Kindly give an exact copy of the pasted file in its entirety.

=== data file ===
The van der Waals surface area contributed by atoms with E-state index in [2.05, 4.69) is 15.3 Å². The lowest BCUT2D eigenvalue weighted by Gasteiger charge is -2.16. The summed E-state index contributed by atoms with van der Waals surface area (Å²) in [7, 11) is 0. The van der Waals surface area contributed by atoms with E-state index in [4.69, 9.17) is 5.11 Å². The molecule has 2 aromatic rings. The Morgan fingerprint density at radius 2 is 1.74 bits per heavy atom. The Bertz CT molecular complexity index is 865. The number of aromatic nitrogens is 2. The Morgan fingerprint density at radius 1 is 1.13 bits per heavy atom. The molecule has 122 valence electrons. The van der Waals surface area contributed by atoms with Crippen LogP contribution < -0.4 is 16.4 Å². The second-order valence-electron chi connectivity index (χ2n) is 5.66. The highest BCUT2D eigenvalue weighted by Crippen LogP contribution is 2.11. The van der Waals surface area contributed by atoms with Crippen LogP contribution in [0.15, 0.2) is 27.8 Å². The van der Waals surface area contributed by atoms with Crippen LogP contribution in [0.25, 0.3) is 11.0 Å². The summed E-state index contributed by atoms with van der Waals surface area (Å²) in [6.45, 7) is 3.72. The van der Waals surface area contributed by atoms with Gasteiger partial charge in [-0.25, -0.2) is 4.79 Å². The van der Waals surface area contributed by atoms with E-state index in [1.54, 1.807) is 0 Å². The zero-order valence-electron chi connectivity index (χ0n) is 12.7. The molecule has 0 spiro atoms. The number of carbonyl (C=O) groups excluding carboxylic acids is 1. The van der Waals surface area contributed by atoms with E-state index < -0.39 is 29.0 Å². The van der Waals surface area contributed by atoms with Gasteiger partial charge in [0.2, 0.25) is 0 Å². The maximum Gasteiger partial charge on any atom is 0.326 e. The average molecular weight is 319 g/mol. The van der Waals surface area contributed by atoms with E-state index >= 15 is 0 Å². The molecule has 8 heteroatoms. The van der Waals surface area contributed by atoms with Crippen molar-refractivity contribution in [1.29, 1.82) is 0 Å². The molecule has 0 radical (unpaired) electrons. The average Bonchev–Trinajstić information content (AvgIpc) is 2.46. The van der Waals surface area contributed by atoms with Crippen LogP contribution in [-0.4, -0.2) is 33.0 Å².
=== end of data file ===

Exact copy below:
The van der Waals surface area contributed by atoms with E-state index in [2.05, 4.69) is 15.3 Å². The lowest BCUT2D eigenvalue weighted by Gasteiger charge is -2.16. The summed E-state index contributed by atoms with van der Waals surface area (Å²) in [7, 11) is 0. The van der Waals surface area contributed by atoms with E-state index in [4.69, 9.17) is 5.11 Å². The molecule has 2 aromatic rings. The Morgan fingerprint density at radius 2 is 1.74 bits per heavy atom. The Bertz CT molecular complexity index is 865. The number of aromatic nitrogens is 2. The Morgan fingerprint density at radius 1 is 1.13 bits per heavy atom. The molecule has 122 valence electrons. The van der Waals surface area contributed by atoms with Crippen LogP contribution < -0.4 is 16.4 Å². The second-order valence-electron chi connectivity index (χ2n) is 5.66. The highest BCUT2D eigenvalue weighted by Crippen LogP contribution is 2.11. The van der Waals surface area contributed by atoms with Crippen LogP contribution in [0.15, 0.2) is 27.8 Å². The van der Waals surface area contributed by atoms with Crippen LogP contribution in [0.25, 0.3) is 11.0 Å². The summed E-state index contributed by atoms with van der Waals surface area (Å²) in [6.45, 7) is 3.72. The van der Waals surface area contributed by atoms with Gasteiger partial charge in [-0.25, -0.2) is 4.79 Å². The van der Waals surface area contributed by atoms with E-state index in [1.54, 1.807) is 0 Å². The zero-order valence-electron chi connectivity index (χ0n) is 12.7. The molecule has 0 spiro atoms. The number of carbonyl (C=O) groups excluding carboxylic acids is 1. The van der Waals surface area contributed by atoms with E-state index < -0.39 is 29.0 Å². The van der Waals surface area contributed by atoms with Gasteiger partial charge in [0.2, 0.25) is 0 Å². The maximum Gasteiger partial charge on any atom is 0.326 e. The average molecular weight is 319 g/mol. The van der Waals surface area contributed by atoms with E-state index >= 15 is 0 Å². The molecule has 8 heteroatoms. The van der Waals surface area contributed by atoms with Crippen molar-refractivity contribution in [1.29, 1.82) is 0 Å². The molecule has 0 radical (unpaired) electrons. The average Bonchev–Trinajstić information content (AvgIpc) is 2.46. The van der Waals surface area contributed by atoms with Crippen LogP contribution in [-0.4, -0.2) is 33.0 Å².